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This is the context:

Paulson: Danny Kahneman, how big a question is this in science, consciousness?

Kahneman: Well, that’s very odd. I’m in a minority because for some reason I’m one of those people who never got myself completely fascinated by this question [audience laughter]. And in part this is because I never could imagine what an answer to that question would be.

source: The enigma of human consciousness.New York Academy of Sciences.

So, I was wondering what is the meaning of got yourself feeling something? Does it mean I never remember being fascinated by this question?

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To 'get oneself feeling something' implies a willing, intentional effort. It is not the same as simply feeling something. I felt sad when my dog died. I could not get myself feeling (or to feel) sad when I watched 'Titanic'. Kahneman is saying he never felt 'inclined to become fascinated by' (or 'interested in') the question of consciousness in science.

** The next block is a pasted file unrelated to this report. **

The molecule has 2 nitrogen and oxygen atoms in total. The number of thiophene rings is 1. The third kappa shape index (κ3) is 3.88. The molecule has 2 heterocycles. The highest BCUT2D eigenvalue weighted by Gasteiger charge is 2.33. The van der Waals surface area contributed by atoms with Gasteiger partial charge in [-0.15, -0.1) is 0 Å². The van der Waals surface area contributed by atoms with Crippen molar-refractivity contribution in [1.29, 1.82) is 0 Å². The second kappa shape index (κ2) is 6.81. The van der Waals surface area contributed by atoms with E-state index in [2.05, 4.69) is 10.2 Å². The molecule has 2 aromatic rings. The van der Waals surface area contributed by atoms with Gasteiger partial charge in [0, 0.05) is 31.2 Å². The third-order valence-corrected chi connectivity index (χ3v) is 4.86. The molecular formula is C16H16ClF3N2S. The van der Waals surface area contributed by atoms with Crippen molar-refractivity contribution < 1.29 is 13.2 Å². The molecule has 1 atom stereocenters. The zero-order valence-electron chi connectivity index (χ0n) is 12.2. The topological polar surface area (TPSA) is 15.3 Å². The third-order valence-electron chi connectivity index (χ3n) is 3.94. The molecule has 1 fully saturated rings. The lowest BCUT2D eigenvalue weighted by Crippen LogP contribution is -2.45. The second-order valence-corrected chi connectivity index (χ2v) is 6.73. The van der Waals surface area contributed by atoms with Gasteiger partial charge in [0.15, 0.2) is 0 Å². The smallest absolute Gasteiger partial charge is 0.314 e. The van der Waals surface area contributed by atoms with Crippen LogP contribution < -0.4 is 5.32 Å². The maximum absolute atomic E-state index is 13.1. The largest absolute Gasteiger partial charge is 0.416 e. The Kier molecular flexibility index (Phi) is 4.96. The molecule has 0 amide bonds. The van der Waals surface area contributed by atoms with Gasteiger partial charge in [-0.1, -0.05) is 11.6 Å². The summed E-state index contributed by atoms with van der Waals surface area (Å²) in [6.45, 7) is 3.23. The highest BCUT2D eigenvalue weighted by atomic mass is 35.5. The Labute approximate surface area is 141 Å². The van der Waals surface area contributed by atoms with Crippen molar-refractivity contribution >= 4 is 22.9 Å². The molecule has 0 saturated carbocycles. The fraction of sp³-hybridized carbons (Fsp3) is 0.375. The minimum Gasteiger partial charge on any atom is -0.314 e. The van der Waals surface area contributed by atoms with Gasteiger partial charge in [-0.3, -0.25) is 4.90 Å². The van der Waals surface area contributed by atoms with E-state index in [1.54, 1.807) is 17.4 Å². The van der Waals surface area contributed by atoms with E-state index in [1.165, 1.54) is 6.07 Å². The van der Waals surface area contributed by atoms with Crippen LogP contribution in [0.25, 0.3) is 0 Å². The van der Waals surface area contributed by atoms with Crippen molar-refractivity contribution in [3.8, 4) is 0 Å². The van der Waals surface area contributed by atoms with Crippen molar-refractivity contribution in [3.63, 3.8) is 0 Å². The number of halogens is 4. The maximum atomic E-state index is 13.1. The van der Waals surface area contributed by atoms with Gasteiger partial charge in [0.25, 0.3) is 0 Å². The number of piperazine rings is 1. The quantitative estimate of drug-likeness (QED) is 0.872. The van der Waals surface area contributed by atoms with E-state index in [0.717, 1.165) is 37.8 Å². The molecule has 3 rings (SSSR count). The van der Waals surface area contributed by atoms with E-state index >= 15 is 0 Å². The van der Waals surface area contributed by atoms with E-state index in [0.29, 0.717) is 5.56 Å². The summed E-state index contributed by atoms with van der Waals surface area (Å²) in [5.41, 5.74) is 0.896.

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  • Is this a regular expression in English? Can anyone be fascinated at something intentional? Dec 8 '19 at 21:00
  • Yes. At this time of year, in my country, many people try deliberately make themselves 'feel Christmassy', due to social pressure, and some fail due to lack of enthusiasm. I suspect Professor Kahneman used the expression to allude to social pressure in the science community, pressure to be interested in 'consiousness' in science. Dec 8 '19 at 21:29
  • Thank you. And the last question. "I never could imagine what an answer to that question would be". Can you explain this part too. "would be" makes me confused. Can I replace it with can be? Dec 8 '19 at 21:42
  • We use 'would' about hypothetical things, often, as here, things considered unlikely. I could never imagine what a two-headed dog would look like. Dec 8 '19 at 22:53

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